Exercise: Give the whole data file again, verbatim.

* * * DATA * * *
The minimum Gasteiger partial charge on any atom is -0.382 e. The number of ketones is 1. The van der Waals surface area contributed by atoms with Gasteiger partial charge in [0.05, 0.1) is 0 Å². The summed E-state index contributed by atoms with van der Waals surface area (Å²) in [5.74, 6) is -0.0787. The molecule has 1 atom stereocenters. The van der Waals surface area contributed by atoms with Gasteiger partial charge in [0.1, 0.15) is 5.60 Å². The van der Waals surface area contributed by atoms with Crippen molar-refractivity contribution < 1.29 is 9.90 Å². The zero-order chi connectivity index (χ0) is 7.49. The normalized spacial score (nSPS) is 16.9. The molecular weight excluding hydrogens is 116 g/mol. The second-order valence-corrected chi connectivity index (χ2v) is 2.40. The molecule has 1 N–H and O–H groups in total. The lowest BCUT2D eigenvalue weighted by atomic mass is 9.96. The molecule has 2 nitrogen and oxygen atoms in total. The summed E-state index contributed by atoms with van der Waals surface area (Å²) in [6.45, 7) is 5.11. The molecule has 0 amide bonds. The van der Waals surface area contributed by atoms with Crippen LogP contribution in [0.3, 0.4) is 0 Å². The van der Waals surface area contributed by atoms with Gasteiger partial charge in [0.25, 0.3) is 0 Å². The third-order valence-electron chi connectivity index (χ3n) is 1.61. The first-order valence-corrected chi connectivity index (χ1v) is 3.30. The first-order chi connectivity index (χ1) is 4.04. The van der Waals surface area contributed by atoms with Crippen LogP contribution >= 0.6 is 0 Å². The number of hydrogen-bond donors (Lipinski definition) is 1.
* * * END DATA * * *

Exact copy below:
The minimum Gasteiger partial charge on any atom is -0.382 e. The number of ketones is 1. The van der Waals surface area contributed by atoms with Gasteiger partial charge in [0.05, 0.1) is 0 Å². The summed E-state index contributed by atoms with van der Waals surface area (Å²) in [5.74, 6) is -0.0787. The molecule has 1 atom stereocenters. The van der Waals surface area contributed by atoms with Gasteiger partial charge in [0.1, 0.15) is 5.60 Å². The van der Waals surface area contributed by atoms with Crippen molar-refractivity contribution < 1.29 is 9.90 Å². The zero-order chi connectivity index (χ0) is 7.49. The normalized spacial score (nSPS) is 16.9. The molecular weight excluding hydrogens is 116 g/mol. The second-order valence-corrected chi connectivity index (χ2v) is 2.40. The molecule has 1 N–H and O–H groups in total. The lowest BCUT2D eigenvalue weighted by atomic mass is 9.96. The molecule has 2 nitrogen and oxygen atoms in total. The summed E-state index contributed by atoms with van der Waals surface area (Å²) in [6.45, 7) is 5.11. The molecule has 0 amide bonds. The van der Waals surface area contributed by atoms with Crippen LogP contribution in [0.3, 0.4) is 0 Å². The van der Waals surface area contributed by atoms with Gasteiger partial charge in [0.25, 0.3) is 0 Å². The third-order valence-electron chi connectivity index (χ3n) is 1.61. The first-order valence-corrected chi connectivity index (χ1v) is 3.30. The first-order chi connectivity index (χ1) is 4.04. The van der Waals surface area contributed by atoms with Crippen LogP contribution >= 0.6 is 0 Å². The number of hydrogen-bond donors (Lipinski definition) is 1.